Prime Minister David Cameron and German Chancellor Angela Merkel today pledged "strong friendship", but remained at odds over key measures to restore economic stability to Europe.
Following talks in Berlin, Mr Cameron said it was "obvious" that he and Mrs Merkel had differences, but insisted they would work together to resolve the current crisis and promote growth in Europe.
Both agreed that a strong single currency was in Britain's and Germany's interests and that "decisive action" was needed to shore it up.
But there was no disguising the gaps separating them on the specifics of what that action should involve.
The Prime Minister stuck to Britain's position that it is for the eurozone countries and institutions - such as the European Central Bank - to provide financial support for the single currency.
"All the institutions of the eurozone have to stand behind and back and do what is necessary to defend it," he said.
But German foreign minister Guido Westerwelle warned that it would be a "momentous mistake" to ask the ECB to act as a lender of last resort by printing money to help ailing eurozone economies.
In an article in the Financial Times, he wrote: "Putting the ECB's printing presses to work might at best bring some short-term relief. But it would have dire consequences, both raising inflation and dissipating vitally important incentives for reform."
Meanwhile, Mrs Merkel acknowledged that no progress had been made on a Europe-wide Financial Transactions Tax, which Germany wants to use to help fund single currency bailouts but Mr Cameron believes will unfairly hit the City of London.
The Chancellor made clear that Germany will press ahead at the forthcoming European Council summit on December 9 with proposals for "limited" treaty change to tighten the fiscal discipline of the eurozone.
"We see it as crucial... that we develop more of a possibility of enforcing the rules of the European institutions so that national governments do abide by their commitments," she said.
"A limited treaty change, only for the members of the eurozone, is of the essence."
Mr Cameron agreed that long-term solution to the eurozone crisis will require "proper rules for fiscal discipline".
But he is wary of tinkering with treaties, which would undoubtedly spark backbench Conservative calls for a referendum. And he is concerned that amendments affecting only countries using the single currency would hasten the creation of a two-speed Europe.
In a mark of the pressure on the Prime Minister to renegotiate the terms of Britain's membership of the EU, influential backbencher David Davis today called on him to secure "a permanent, universal opt-out" from European laws.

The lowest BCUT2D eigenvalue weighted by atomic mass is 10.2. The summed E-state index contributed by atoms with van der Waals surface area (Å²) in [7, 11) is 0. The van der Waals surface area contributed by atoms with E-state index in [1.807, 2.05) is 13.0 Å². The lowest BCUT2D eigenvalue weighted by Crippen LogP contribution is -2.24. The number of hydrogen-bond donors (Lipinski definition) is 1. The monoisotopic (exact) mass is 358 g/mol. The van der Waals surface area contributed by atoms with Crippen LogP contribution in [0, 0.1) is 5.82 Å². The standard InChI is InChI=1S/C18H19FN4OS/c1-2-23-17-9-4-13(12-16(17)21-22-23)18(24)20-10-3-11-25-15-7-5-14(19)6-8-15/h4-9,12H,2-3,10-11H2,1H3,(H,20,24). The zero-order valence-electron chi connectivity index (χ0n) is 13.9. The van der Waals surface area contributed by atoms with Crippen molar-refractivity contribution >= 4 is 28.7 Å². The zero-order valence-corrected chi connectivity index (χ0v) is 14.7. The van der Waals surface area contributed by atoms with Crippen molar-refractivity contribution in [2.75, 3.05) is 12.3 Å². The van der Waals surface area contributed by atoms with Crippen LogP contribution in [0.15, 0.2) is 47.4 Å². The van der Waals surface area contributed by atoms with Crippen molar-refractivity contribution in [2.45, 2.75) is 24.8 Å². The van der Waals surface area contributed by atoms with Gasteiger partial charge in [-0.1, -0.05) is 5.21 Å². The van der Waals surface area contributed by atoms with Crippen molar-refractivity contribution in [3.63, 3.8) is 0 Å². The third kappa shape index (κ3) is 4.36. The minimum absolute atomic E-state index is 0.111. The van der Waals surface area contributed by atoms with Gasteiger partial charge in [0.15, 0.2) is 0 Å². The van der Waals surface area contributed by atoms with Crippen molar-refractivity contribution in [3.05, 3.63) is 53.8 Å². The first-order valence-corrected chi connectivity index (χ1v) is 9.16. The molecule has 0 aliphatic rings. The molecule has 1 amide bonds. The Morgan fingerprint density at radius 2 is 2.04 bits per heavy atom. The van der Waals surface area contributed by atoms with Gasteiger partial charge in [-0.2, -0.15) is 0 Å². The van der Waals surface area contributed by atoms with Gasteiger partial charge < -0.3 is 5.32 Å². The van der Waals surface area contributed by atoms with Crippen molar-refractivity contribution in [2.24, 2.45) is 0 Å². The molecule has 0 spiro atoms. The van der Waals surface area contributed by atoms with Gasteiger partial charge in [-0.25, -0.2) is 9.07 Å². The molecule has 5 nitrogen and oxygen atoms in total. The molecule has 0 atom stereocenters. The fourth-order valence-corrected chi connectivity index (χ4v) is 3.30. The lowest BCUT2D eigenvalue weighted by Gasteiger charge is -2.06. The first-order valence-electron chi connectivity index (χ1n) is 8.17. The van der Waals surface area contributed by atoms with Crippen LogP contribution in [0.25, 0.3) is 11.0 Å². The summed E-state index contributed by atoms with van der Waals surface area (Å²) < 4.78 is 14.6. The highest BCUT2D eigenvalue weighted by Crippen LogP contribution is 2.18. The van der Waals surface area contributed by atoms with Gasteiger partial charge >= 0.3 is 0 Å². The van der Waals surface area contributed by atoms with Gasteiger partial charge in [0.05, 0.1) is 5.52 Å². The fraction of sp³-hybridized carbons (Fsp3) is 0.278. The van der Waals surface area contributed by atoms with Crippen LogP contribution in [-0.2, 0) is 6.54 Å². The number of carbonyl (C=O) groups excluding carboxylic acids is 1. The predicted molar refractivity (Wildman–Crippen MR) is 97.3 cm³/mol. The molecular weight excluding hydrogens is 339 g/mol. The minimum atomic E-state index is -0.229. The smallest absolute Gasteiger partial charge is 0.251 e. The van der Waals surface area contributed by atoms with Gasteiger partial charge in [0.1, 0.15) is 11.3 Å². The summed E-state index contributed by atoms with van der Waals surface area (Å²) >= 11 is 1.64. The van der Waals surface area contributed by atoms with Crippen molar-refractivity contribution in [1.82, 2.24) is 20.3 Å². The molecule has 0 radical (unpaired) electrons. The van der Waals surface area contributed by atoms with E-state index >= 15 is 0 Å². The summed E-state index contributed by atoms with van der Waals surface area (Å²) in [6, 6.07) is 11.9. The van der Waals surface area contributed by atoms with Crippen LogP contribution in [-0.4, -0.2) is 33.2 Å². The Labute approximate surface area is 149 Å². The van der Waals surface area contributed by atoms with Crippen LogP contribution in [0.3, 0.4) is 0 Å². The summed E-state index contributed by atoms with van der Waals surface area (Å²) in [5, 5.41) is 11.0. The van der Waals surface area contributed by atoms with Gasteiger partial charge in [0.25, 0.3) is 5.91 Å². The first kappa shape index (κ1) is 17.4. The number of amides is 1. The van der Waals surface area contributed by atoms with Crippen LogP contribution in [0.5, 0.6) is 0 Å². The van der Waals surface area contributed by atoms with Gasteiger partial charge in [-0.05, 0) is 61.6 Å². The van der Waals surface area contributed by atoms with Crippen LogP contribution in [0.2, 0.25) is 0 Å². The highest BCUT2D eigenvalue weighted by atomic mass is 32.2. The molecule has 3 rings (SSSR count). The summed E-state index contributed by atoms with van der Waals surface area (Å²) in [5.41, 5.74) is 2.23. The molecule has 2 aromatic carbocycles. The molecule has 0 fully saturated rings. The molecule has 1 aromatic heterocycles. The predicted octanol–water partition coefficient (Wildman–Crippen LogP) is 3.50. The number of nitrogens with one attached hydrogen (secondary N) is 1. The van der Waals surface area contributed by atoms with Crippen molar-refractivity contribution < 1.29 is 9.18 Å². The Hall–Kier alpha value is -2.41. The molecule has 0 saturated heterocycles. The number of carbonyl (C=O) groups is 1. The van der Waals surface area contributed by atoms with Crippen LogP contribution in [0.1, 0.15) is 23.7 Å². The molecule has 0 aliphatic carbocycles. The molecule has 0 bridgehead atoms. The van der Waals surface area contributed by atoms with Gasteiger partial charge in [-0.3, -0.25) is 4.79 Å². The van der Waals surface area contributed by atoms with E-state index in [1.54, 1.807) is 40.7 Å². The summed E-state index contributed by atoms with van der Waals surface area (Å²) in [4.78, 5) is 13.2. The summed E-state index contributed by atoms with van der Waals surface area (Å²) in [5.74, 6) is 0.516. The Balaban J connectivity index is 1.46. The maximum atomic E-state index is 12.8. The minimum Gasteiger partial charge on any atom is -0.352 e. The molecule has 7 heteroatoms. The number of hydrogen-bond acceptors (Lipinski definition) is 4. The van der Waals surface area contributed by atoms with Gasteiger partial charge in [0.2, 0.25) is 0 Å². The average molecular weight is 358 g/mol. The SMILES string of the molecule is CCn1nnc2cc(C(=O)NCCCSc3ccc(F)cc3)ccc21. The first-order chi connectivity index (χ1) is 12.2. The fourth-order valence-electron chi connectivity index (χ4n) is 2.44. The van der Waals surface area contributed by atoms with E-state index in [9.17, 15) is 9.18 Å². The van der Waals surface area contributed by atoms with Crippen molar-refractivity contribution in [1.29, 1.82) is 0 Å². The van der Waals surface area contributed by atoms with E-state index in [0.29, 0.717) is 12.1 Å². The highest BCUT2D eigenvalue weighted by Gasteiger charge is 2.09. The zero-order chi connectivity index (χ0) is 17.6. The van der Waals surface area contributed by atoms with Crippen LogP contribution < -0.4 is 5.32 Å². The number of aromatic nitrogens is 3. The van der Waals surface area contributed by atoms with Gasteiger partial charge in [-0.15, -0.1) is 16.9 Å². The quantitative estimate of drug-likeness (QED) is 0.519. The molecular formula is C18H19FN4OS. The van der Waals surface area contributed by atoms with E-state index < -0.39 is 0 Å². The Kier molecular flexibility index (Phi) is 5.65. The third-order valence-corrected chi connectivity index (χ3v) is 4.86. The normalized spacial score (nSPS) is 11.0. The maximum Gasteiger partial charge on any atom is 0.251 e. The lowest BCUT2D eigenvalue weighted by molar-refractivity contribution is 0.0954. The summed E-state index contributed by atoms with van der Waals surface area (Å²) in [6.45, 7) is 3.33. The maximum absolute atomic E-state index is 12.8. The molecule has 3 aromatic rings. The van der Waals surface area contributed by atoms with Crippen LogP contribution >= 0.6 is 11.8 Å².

Writing in The Daily Telegraph, Mr Davis said: "If we do not like a new law, Parliament should be able to reject it."
Today's meeting in Berlin came as Italy's new Prime Minister Mario Monti comfortably won a vote of confidence in the Rome Parliament, days after the technocrat was installed to replace Silvio Berlusconi.
Mr Cameron started the day with breakfast talks in Brussels with European Commission President Jose Manuel Barroso, after which the two men released a statement agreeing "the importance of prioritising the decisive action needed to ensure the stability of the euro area as well as fast-tracking measures to stimulate growth and jobs".
There was agreement in Berlin over the need to improve European competitiveness, complete the single market and hold down the EU budget, which both Mr Cameron and Mrs Merkel insisted should not rise by more than inflation.
Speaking alongside his German counterpart, Mr Cameron said: "It is obvious that we don't agree on every aspect of European policy, but I am clear that we can address and accommodate and deal with those differences."
Britain is in the EU because it is "an engaged trading nation" which sees "huge potential" in the completion of the single market, said Mr Cameron.
The UK and Germany "share the same plan" for growth, competitiveness and deregulation.
"This is a big agenda and, as growth in Europe stalls, it becomes an even more essential agenda for us to work together and for us to make sure that we get this through the European Council," he said.
Mrs Merkel acknowledged the UK had "a few difficulties here and there with certain legal provisions of the EU".
But she added: "We both have interests, but we also have strong bonds of friendship and these strong bonds of friendship bring us to say we will work together closely in the period leading up to December 9 because we absolutely understand each other's viewpoints."
Shadow foreign secretary Douglas Alexander said: "For all the warm words at the end of today's meeting, David Cameron is actually leaving Berlin just as isolated as he was when he arrived.
"That is a genuine concern for those of us who want Britain to be a strong, and indeed leading, voice in trying to find a way forward."